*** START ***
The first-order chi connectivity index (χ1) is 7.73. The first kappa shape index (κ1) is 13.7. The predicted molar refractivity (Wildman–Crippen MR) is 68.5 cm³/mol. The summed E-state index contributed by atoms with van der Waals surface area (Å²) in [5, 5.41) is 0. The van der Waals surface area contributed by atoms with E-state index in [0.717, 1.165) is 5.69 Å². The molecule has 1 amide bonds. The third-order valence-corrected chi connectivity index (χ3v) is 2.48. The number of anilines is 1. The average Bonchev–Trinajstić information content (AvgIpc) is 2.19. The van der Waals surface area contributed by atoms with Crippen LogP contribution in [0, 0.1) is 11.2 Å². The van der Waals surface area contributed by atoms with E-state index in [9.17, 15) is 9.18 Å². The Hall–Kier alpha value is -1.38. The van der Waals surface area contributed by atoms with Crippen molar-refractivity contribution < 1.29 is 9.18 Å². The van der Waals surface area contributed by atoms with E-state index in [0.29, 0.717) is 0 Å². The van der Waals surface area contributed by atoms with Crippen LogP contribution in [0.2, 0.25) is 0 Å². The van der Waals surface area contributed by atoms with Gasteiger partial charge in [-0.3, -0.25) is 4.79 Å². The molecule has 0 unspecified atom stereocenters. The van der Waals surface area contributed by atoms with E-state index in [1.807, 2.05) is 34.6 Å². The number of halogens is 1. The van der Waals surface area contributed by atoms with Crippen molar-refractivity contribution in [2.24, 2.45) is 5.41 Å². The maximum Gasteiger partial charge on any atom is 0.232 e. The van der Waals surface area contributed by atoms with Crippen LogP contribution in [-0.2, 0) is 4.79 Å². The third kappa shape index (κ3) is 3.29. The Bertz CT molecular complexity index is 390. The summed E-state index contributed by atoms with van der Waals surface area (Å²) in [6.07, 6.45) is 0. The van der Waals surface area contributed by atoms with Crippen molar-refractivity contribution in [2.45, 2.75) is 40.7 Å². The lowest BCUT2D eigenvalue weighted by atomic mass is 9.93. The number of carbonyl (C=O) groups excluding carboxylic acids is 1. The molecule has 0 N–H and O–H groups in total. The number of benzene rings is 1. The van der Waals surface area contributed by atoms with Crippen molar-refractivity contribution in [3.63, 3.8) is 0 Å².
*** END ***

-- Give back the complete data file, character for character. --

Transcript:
The first-order chi connectivity index (χ1) is 7.73. The first kappa shape index (κ1) is 13.7. The predicted molar refractivity (Wildman–Crippen MR) is 68.5 cm³/mol. The summed E-state index contributed by atoms with van der Waals surface area (Å²) in [5, 5.41) is 0. The van der Waals surface area contributed by atoms with E-state index in [0.717, 1.165) is 5.69 Å². The molecule has 1 amide bonds. The third-order valence-corrected chi connectivity index (χ3v) is 2.48. The number of anilines is 1. The average Bonchev–Trinajstić information content (AvgIpc) is 2.19. The van der Waals surface area contributed by atoms with Crippen LogP contribution in [0, 0.1) is 11.2 Å². The van der Waals surface area contributed by atoms with E-state index in [9.17, 15) is 9.18 Å². The Hall–Kier alpha value is -1.38. The van der Waals surface area contributed by atoms with Crippen molar-refractivity contribution < 1.29 is 9.18 Å². The van der Waals surface area contributed by atoms with E-state index in [0.29, 0.717) is 0 Å². The van der Waals surface area contributed by atoms with Crippen LogP contribution in [0.2, 0.25) is 0 Å². The van der Waals surface area contributed by atoms with Gasteiger partial charge in [-0.3, -0.25) is 4.79 Å². The molecule has 0 unspecified atom stereocenters. The van der Waals surface area contributed by atoms with E-state index in [1.807, 2.05) is 34.6 Å². The number of halogens is 1. The van der Waals surface area contributed by atoms with Crippen molar-refractivity contribution in [2.24, 2.45) is 5.41 Å². The maximum Gasteiger partial charge on any atom is 0.232 e. The van der Waals surface area contributed by atoms with Crippen LogP contribution in [-0.2, 0) is 4.79 Å². The third kappa shape index (κ3) is 3.29. The Bertz CT molecular complexity index is 390. The summed E-state index contributed by atoms with van der Waals surface area (Å²) in [6.07, 6.45) is 0. The van der Waals surface area contributed by atoms with Crippen molar-refractivity contribution in [2.45, 2.75) is 40.7 Å². The lowest BCUT2D eigenvalue weighted by atomic mass is 9.93. The number of carbonyl (C=O) groups excluding carboxylic acids is 1. The molecule has 0 N–H and O–H groups in total. The number of benzene rings is 1. The van der Waals surface area contributed by atoms with Crippen molar-refractivity contribution in [3.63, 3.8) is 0 Å².